Why the Eurofighter Typhoon is the best fighter for Canada... Right now.
|That's right. I said it.|
David Pugliese's Defense Watch blog over at the Ottawa Citizen has had several guest writers extolling the virtues of various fighter aircraft for Canada. Starting with Gripen, and followed by the Super Hornet, F-35, and the Rafale. With no sign of an article in favor of the Eurofighter Typhoon, I took it upon myself to give the Typhoon "equal time".
I'm glad I did. Mr. Pugliese was gracious enough to print my piece, and the response has (mostly) been positive.
You can find the piece here (part 1), here (part 2), and here (part 3).
You will notice, that the stipulation "Right now" is added to the 3-part article's title. This is deliberate. The Typhoon has its issues, but I do believe it is the best of the bunch as it stands at the present time. Don't worry though, I am still an adamant supporter of the Saab Gripen E/F strictly on a cost/benefit ratio, and the Boeing Advanced Super Hornet looks fantastic. I also like to think that I have enough of an open mind to consider the F-35 when and if it gets the bugs worked out.
If there was a need for fighters NOW, however, Canada realistically only has 3 choices. The "regular" Super Hornet, the Rafale, and the Typhoon. Neither the F-35 or Gripen E/F are ready yet, so that counts them out.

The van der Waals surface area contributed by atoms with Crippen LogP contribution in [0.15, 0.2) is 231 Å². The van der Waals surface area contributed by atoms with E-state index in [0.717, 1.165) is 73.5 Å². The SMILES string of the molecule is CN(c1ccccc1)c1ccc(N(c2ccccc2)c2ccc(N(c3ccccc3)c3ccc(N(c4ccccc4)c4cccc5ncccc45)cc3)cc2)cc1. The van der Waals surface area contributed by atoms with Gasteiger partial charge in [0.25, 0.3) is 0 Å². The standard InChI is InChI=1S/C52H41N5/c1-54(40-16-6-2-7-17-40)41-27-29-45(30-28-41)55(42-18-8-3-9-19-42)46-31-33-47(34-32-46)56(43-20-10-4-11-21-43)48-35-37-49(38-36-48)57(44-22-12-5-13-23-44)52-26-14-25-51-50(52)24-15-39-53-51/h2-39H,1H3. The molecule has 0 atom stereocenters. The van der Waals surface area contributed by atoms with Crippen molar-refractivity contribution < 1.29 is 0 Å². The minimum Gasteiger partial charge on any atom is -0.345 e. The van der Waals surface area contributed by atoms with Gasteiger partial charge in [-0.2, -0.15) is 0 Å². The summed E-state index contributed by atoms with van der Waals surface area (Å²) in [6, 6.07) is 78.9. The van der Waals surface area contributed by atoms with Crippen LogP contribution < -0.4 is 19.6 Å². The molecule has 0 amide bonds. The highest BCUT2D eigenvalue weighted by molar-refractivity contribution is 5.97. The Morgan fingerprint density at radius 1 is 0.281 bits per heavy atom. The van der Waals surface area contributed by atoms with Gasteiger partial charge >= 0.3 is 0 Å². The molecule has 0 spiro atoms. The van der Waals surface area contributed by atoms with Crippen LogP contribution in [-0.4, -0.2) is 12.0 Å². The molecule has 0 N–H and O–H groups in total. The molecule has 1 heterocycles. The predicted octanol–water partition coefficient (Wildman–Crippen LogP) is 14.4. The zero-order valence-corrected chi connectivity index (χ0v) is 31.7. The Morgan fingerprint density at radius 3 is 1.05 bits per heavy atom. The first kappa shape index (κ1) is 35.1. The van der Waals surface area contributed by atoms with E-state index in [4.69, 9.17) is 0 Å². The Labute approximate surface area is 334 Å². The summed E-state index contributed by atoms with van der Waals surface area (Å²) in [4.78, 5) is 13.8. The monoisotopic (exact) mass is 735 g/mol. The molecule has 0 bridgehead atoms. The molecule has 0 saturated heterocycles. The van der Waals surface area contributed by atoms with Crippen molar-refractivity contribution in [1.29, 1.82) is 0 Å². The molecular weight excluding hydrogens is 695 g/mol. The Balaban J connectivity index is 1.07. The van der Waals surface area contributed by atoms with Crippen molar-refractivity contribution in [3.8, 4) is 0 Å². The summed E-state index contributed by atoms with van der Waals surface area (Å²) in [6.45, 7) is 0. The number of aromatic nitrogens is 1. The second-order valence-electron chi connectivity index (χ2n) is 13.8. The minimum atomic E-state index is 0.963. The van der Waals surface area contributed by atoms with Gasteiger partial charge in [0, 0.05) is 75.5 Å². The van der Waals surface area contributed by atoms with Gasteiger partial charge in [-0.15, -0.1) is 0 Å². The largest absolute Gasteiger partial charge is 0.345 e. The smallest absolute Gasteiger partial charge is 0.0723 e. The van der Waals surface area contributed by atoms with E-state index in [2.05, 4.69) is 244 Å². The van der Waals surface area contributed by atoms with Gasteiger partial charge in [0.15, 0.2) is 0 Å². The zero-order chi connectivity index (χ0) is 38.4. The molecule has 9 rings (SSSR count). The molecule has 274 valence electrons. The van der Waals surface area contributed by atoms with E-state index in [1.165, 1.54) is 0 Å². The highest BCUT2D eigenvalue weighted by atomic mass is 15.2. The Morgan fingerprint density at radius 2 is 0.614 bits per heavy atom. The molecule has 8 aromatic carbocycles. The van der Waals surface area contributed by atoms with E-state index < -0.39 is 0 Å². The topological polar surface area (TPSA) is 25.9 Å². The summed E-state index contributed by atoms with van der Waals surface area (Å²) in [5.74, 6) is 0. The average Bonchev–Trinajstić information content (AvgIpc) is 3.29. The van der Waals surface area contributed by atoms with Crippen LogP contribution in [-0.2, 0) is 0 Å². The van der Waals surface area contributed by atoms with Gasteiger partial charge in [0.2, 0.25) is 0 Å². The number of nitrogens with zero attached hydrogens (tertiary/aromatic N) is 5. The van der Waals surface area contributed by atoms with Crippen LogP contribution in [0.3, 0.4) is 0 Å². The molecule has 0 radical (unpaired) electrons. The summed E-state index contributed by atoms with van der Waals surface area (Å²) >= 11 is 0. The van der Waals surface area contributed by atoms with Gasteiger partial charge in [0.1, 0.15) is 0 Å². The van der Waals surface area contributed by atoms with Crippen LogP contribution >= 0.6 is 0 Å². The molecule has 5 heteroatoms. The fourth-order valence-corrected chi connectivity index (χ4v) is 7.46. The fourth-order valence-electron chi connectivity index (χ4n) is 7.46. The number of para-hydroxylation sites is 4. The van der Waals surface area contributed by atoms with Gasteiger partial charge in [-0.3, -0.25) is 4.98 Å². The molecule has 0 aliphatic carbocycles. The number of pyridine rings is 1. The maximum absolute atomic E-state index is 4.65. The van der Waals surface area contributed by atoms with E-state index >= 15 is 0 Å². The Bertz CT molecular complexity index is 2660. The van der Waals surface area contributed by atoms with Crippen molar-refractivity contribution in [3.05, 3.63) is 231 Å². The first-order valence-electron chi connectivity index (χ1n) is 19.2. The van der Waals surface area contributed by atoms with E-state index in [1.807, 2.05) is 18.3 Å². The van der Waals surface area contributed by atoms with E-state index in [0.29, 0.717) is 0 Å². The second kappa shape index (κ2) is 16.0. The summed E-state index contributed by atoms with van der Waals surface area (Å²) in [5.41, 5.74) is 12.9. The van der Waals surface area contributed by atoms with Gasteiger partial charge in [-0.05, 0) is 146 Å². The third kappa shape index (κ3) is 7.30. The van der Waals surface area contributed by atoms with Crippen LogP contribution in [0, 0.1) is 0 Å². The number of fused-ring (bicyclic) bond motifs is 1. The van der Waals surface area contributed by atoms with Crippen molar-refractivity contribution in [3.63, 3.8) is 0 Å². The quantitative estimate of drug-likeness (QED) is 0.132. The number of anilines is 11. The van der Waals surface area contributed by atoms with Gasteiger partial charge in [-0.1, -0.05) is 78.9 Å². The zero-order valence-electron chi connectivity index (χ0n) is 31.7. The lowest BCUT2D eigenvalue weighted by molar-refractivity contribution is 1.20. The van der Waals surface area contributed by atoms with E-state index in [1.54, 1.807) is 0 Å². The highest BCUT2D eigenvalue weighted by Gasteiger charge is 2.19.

The Rafale would require time and money to convert to Canada's NATO standard AMRAAMs, etc, and its missing a few "must haves" like helmet mounted display (HMD). It also has a rather small radar, even if it is an AESA.
The Super Hornet, on the other hand, would be a much easier transition, but it's performance just doesn't match that of the Typhoon or Rafale.
By contrast, the Typhoon is pretty damn good as it is, and there's room for future improvements. There's very little reason not to select it, other than its reputation for high cost, which may not be so bad when put into context.
This isn't about to become "Typhoon4Canada" though. I still want to see a full and open competition weighing the performance and economic benefits of each aircraft. That's the only way it can be determined for sure which fighter is the best for Canada.